Beach Slang, Foto: Henning Haake

Beach Slang Interview: James Alex about new record, new drummer and the band’s two hour break-up

Beach Slang are touring Europe at the moment so we talked to frontman James Alex about their new album „A Loud Bash of Teenage Feelings“and the recent lineup changes on drums. Also James Alex opens up about the infamous gig in Salt Lake City where Alex announced the breakup of Beach Slang… which lasted for about two hours. Read our Beach Slang interview here.

Beach Slang – Interview with James Alex

Show me the German translation!

James, who’s your current drummer after JP Flexner’s recent departure?

James Alex: JP never quit the thing. After a whole bunch of very sincere, but failed attempts to make things work, he was asked to leave. Look, you try to make things work, you try to hold things together even when they’re cracking. But sometimes you don’t want to keep sticking a band-aid on a broken leg. You want to fix the break. That’s what we did. With that said, we reached out to two of our dearest mates, Arik Dayan and Cully Symington. They’re gigantic sweethearts and play like thunder. Arik toured Australia with us last month. Cully will be doing the thing with us this month in Europe. It’s like a really loud, really perfect daydream.

How much does the “Sex, Drugs & Rock’n’Roll”-lifestyle in Beach Slang lyrics differ from the band’s day to day life?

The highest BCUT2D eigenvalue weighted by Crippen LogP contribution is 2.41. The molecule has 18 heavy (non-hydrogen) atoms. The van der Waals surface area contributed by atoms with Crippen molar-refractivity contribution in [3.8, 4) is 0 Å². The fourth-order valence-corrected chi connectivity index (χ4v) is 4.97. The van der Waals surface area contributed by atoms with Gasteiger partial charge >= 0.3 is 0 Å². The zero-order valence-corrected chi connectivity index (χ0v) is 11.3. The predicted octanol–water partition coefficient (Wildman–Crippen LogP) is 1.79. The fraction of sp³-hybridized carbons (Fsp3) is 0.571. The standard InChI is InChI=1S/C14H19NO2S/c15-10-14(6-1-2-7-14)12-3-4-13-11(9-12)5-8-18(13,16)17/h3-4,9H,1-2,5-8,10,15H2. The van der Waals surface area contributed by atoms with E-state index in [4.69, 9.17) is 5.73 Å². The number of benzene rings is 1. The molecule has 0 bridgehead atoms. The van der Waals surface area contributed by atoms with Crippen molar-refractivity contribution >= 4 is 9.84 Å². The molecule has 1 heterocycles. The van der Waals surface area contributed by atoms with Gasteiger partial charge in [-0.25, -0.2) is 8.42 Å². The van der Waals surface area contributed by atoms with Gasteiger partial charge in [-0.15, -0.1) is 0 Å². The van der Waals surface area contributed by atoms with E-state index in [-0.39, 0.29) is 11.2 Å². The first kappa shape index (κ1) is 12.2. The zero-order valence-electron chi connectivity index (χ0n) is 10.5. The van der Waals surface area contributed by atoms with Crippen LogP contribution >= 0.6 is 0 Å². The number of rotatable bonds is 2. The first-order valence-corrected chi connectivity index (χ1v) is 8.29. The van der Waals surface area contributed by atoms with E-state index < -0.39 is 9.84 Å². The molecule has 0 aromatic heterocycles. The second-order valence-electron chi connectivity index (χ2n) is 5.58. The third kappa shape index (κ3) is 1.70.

James Alex: Well, day-to-day has the grating itch of reality, you know? But, yeah, I mean, life is meant to be lived. And we hug the thing as often as we can.

I just gave your new album its first spins. My first impression: “A Loud Bash…” has a dirtier, rougher sound than your previous output(s). Many bands turn to a cleaner, more produced sound the more material they release.

James Alex: Yeah, I mean it’s an honest smattering of the things I was feeling, the records I was hearing and the books I was reading. I never want to xerox stuff we’ve done. Junk like that feels cheater-y to me. I want to write without fear, without expectation. There’s an importance in shoving forward.

Name a Beach Slang song that doesn’t have the words “alcohol”, “drunk”, “music”, “wild”, “heart”, “loud” or “kiss” in it.

James Alex:  Does one of those exist?

One final question: Are your bandmates still giving you shit from time to time for the couple of hours break-up in Salt Lake City?

James Alex:  Haha. No, man. I mean, really, that whole thing was just a momentary wobble, a broken reaction to a backstab. I think it’s quite easy to forgive understandable sadness vs. flagrant anger. I don’t know. I say it often and mean it always—Beach Slang is about honesty. And honesty can be messy business. It doesn’t apologize for showing scars. In fact, it demands it. Calculation is a dull edge, you know? And there’s more than enough plastic in rock & roll. Glorious or crashing, I just want things to feel real. And, you know, we got to feel like The Kinks for a bit.

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